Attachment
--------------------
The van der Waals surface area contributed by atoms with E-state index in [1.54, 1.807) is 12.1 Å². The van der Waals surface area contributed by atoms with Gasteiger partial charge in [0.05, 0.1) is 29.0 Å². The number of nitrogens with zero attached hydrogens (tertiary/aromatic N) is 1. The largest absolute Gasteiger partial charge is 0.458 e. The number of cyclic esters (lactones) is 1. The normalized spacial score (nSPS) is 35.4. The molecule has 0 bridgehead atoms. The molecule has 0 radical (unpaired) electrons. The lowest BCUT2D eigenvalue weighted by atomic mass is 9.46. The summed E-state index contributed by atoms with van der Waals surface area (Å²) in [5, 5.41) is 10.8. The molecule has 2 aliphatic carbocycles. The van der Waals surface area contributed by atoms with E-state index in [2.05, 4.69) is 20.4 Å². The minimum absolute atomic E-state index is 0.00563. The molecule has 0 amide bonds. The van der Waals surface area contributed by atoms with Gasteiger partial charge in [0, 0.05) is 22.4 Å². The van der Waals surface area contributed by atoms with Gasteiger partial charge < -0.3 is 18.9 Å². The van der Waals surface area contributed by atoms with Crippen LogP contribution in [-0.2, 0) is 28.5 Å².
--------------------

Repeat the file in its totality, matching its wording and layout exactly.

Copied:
The van der Waals surface area contributed by atoms with E-state index in [1.54, 1.807) is 12.1 Å². The van der Waals surface area contributed by atoms with Gasteiger partial charge in [0.05, 0.1) is 29.0 Å². The number of nitrogens with zero attached hydrogens (tertiary/aromatic N) is 1. The largest absolute Gasteiger partial charge is 0.458 e. The number of cyclic esters (lactones) is 1. The normalized spacial score (nSPS) is 35.4. The molecule has 0 bridgehead atoms. The molecule has 0 radical (unpaired) electrons. The lowest BCUT2D eigenvalue weighted by atomic mass is 9.46. The summed E-state index contributed by atoms with van der Waals surface area (Å²) in [5, 5.41) is 10.8. The molecule has 2 aliphatic carbocycles. The van der Waals surface area contributed by atoms with E-state index in [2.05, 4.69) is 20.4 Å². The minimum absolute atomic E-state index is 0.00563. The molecule has 0 amide bonds. The van der Waals surface area contributed by atoms with Gasteiger partial charge in [0, 0.05) is 22.4 Å². The van der Waals surface area contributed by atoms with Gasteiger partial charge < -0.3 is 18.9 Å². The van der Waals surface area contributed by atoms with Crippen LogP contribution in [-0.2, 0) is 28.5 Å².